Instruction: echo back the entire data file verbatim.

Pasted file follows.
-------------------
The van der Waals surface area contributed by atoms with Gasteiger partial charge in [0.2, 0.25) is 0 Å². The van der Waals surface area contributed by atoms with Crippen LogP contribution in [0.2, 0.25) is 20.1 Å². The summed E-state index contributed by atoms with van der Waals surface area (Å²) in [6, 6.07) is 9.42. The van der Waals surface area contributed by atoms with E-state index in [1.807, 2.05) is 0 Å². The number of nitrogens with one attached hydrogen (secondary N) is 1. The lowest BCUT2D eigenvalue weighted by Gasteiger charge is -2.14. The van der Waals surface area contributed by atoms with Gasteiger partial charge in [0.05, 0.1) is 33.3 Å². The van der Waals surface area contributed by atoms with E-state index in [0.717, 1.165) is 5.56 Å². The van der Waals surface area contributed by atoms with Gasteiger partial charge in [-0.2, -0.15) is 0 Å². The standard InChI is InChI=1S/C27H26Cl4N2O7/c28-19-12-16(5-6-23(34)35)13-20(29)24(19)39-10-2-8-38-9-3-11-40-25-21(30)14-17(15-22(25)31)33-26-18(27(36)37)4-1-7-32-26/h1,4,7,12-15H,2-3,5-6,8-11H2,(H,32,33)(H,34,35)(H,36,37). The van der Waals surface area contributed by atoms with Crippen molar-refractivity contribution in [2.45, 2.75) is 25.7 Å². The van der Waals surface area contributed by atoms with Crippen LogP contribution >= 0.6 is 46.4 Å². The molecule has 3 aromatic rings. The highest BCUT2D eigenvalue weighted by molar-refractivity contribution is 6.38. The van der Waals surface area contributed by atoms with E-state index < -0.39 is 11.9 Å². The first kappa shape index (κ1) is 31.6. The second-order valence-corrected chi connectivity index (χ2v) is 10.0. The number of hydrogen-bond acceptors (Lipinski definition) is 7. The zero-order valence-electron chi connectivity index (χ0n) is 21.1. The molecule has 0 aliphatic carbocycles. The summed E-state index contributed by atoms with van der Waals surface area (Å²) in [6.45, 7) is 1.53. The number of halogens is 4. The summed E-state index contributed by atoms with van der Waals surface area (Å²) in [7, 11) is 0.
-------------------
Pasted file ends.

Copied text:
The van der Waals surface area contributed by atoms with Gasteiger partial charge in [0.2, 0.25) is 0 Å². The van der Waals surface area contributed by atoms with Crippen LogP contribution in [0.2, 0.25) is 20.1 Å². The summed E-state index contributed by atoms with van der Waals surface area (Å²) in [6, 6.07) is 9.42. The van der Waals surface area contributed by atoms with E-state index in [1.807, 2.05) is 0 Å². The number of nitrogens with one attached hydrogen (secondary N) is 1. The lowest BCUT2D eigenvalue weighted by Gasteiger charge is -2.14. The van der Waals surface area contributed by atoms with Gasteiger partial charge in [0.05, 0.1) is 33.3 Å². The van der Waals surface area contributed by atoms with E-state index in [0.717, 1.165) is 5.56 Å². The van der Waals surface area contributed by atoms with Gasteiger partial charge in [-0.2, -0.15) is 0 Å². The standard InChI is InChI=1S/C27H26Cl4N2O7/c28-19-12-16(5-6-23(34)35)13-20(29)24(19)39-10-2-8-38-9-3-11-40-25-21(30)14-17(15-22(25)31)33-26-18(27(36)37)4-1-7-32-26/h1,4,7,12-15H,2-3,5-6,8-11H2,(H,32,33)(H,34,35)(H,36,37). The van der Waals surface area contributed by atoms with Crippen molar-refractivity contribution in [2.45, 2.75) is 25.7 Å². The van der Waals surface area contributed by atoms with Crippen LogP contribution >= 0.6 is 46.4 Å². The molecule has 3 aromatic rings. The highest BCUT2D eigenvalue weighted by molar-refractivity contribution is 6.38. The van der Waals surface area contributed by atoms with E-state index < -0.39 is 11.9 Å². The first kappa shape index (κ1) is 31.6. The second-order valence-corrected chi connectivity index (χ2v) is 10.0. The number of hydrogen-bond acceptors (Lipinski definition) is 7. The zero-order valence-electron chi connectivity index (χ0n) is 21.1. The molecule has 0 aliphatic carbocycles. The summed E-state index contributed by atoms with van der Waals surface area (Å²) in [6.45, 7) is 1.53. The number of halogens is 4. The summed E-state index contributed by atoms with van der Waals surface area (Å²) in [7, 11) is 0.